Single Malt Scotch connoisseur and author of The Whisky Dungeon blog, Paul Potts, has a great entry: "A Beginner's Cabinet". Paul chooses five varieties that would serve as a worthy and inexpensive entry into the vast world that is the aroma, taste and finish of whiskys, and not just single malt Scotch. And they are good choices that represent a blend of quality and value that he finds pleasing to his senses. His five (with approximate pricing):
Glenfiddich 15 ($35)
The Tyrconnell, an Irish single malt ($35)
Laphroaig Quarter Cask ($50)
Abelour 12 Double Cask Matured ($35)
Jim Beam Black, an American bourbon ($20)
"What to choose for someone who has never imbibed in the tantalizing world of whisky, especially single malt Scotch?"
This is a question posed frequently to those of us who enjoy a good single malt whisky. No, we are not experts, just frequent imbibers who like to explore the complex aromas (perhaps upwards of 20-30) and flavors (five) of single malts, along with many subdivisions of flavor. This is why there are so many opinions as to personal favorites. A good primer on enjoying single malt Scotch can be found at the maltmadness website.
Since a bottle of single malt Scotch stocked at typical liquor stores can range in price from about $20 to $200 (or more), I tend to suggest the lower priced but aromatic and tasty selections for those looking to try a bottle or two.
Two of my favorites are both priced at about $20 and are available here in the Western U.S. at Trader Joe's: Lismore and Finlaggan.
Lismore, from the Speyside region of Scotland, has been compared to a young Cragganmore or Glenfiddich, and reviewed as having "a pleasant nose, full of fruit and honey, with good smoke in the middle." I find it a bit lighter than that description with a good combination of savory aroma and drinkability (it doesn't burn going down). Yes, the hard core, cigar smoking, single malt male may refer to it as "pussy Scotch". I say, "here, kitty, kitty."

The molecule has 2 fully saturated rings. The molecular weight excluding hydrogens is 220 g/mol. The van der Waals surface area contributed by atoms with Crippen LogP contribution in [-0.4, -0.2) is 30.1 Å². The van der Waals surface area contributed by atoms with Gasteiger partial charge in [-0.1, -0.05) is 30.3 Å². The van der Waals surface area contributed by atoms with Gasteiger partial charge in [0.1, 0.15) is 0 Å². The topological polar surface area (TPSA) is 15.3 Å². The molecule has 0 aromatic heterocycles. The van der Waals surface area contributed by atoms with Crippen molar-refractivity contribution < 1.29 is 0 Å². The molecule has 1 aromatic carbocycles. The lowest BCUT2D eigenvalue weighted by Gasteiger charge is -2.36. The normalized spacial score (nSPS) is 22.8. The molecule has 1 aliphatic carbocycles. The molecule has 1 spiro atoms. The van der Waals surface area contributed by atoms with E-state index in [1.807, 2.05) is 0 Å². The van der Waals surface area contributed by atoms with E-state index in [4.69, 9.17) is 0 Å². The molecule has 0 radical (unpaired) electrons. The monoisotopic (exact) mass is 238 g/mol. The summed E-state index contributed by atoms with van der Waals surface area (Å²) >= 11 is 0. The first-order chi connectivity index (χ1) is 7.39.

Lismore can be found at many liquor stores, usually on the bottom shelf, covered in dust. Don't let the low price fool you. In many unofficial tasting parties held here, Lismore has been rated higher than Glenlivet, Glenfiddich, Dalmore, Aberfeldy and Cragganmore. And most of those sell for twice the price of Lismore.
Finlaggan may be harder to find. It seems Trader Joe's has a lock on it out here in California. But if you are looking into the gateway drug of "peaty, smoky, Islay single malts", Finlaggan holds its own against its higher priced brothers, including Laphroaig, Caol Ila, Ardbeg and Laguvalin (the "Murderer's Row" of single malt Scotch). Yes, the experienced palate will note more of a caramel flavor and slightly astringent aroma with Finlaggan; but for an introduction into the peat and smoke world, you can't beat Finlaggan. And when I see my bottle of Lagavulin 16 nearing empty, I'll set it aside for a special occasion and pick up the Finlaggan. Which brings me to:
My Desert Island Single Malts